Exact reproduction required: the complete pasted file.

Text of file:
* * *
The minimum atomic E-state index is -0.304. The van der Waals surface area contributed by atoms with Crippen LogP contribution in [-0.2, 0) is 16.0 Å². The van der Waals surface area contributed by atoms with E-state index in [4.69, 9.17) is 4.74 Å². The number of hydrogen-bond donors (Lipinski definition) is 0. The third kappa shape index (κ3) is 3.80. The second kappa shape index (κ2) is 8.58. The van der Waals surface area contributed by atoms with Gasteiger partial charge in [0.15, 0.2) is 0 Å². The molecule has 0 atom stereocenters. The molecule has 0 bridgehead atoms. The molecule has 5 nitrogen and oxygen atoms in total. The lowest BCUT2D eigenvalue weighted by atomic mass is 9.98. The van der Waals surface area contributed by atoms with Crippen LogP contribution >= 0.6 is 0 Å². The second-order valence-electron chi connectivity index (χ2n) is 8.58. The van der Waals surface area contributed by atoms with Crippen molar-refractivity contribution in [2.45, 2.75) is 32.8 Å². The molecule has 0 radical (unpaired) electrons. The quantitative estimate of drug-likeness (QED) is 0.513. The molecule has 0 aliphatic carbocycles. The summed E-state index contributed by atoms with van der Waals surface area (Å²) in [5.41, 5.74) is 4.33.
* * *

The minimum atomic E-state index is -0.304. The van der Waals surface area contributed by atoms with Crippen LogP contribution in [-0.2, 0) is 16.0 Å². The van der Waals surface area contributed by atoms with E-state index in [4.69, 9.17) is 4.74 Å². The number of hydrogen-bond donors (Lipinski definition) is 0. The third kappa shape index (κ3) is 3.80. The second kappa shape index (κ2) is 8.58. The van der Waals surface area contributed by atoms with Gasteiger partial charge in [0.15, 0.2) is 0 Å². The molecule has 0 atom stereocenters. The molecule has 0 bridgehead atoms. The molecule has 5 nitrogen and oxygen atoms in total. The lowest BCUT2D eigenvalue weighted by atomic mass is 9.98. The van der Waals surface area contributed by atoms with Crippen LogP contribution >= 0.6 is 0 Å². The second-order valence-electron chi connectivity index (χ2n) is 8.58. The van der Waals surface area contributed by atoms with Crippen molar-refractivity contribution in [2.45, 2.75) is 32.8 Å². The molecule has 0 radical (unpaired) electrons. The quantitative estimate of drug-likeness (QED) is 0.513. The molecule has 0 aliphatic carbocycles. The summed E-state index contributed by atoms with van der Waals surface area (Å²) in [5.41, 5.74) is 4.33.